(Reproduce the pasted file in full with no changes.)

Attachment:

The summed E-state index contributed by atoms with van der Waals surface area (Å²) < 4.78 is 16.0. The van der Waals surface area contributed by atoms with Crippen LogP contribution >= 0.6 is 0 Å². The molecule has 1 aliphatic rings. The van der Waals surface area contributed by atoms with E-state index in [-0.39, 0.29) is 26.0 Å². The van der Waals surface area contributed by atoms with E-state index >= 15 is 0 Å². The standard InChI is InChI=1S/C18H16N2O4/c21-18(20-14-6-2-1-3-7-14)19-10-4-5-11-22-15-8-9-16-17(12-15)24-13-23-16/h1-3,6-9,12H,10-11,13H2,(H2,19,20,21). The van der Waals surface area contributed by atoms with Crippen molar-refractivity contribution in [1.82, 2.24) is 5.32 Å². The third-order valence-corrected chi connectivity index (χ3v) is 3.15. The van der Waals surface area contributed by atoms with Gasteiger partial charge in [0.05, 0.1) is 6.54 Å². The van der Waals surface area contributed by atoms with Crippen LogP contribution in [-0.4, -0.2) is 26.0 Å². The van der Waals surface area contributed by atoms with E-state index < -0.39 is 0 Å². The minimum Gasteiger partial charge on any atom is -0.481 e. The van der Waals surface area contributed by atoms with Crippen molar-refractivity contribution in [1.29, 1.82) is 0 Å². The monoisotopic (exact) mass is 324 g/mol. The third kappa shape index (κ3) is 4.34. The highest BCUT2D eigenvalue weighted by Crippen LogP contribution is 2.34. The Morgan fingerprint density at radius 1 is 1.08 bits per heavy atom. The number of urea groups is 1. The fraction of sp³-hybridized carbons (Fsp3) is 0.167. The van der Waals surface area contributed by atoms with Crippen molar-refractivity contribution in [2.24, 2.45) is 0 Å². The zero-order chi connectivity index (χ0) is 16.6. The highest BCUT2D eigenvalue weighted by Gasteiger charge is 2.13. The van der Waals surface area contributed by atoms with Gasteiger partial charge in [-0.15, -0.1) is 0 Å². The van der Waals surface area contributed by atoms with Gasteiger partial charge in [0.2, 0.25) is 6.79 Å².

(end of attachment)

The summed E-state index contributed by atoms with van der Waals surface area (Å²) < 4.78 is 16.0. The van der Waals surface area contributed by atoms with Crippen LogP contribution >= 0.6 is 0 Å². The molecule has 1 aliphatic rings. The van der Waals surface area contributed by atoms with E-state index in [-0.39, 0.29) is 26.0 Å². The van der Waals surface area contributed by atoms with E-state index >= 15 is 0 Å². The standard InChI is InChI=1S/C18H16N2O4/c21-18(20-14-6-2-1-3-7-14)19-10-4-5-11-22-15-8-9-16-17(12-15)24-13-23-16/h1-3,6-9,12H,10-11,13H2,(H2,19,20,21). The van der Waals surface area contributed by atoms with Crippen molar-refractivity contribution in [1.82, 2.24) is 5.32 Å². The third-order valence-corrected chi connectivity index (χ3v) is 3.15. The van der Waals surface area contributed by atoms with Gasteiger partial charge in [0.05, 0.1) is 6.54 Å². The van der Waals surface area contributed by atoms with Crippen LogP contribution in [-0.4, -0.2) is 26.0 Å². The van der Waals surface area contributed by atoms with E-state index < -0.39 is 0 Å². The minimum Gasteiger partial charge on any atom is -0.481 e. The van der Waals surface area contributed by atoms with Crippen molar-refractivity contribution in [1.29, 1.82) is 0 Å². The monoisotopic (exact) mass is 324 g/mol. The third kappa shape index (κ3) is 4.34. The highest BCUT2D eigenvalue weighted by Crippen LogP contribution is 2.34. The Morgan fingerprint density at radius 1 is 1.08 bits per heavy atom. The number of urea groups is 1. The fraction of sp³-hybridized carbons (Fsp3) is 0.167. The van der Waals surface area contributed by atoms with Crippen molar-refractivity contribution in [2.24, 2.45) is 0 Å². The zero-order chi connectivity index (χ0) is 16.6. The highest BCUT2D eigenvalue weighted by Gasteiger charge is 2.13. The van der Waals surface area contributed by atoms with Gasteiger partial charge in [-0.15, -0.1) is 0 Å². The van der Waals surface area contributed by atoms with Gasteiger partial charge in [0.2, 0.25) is 6.79 Å².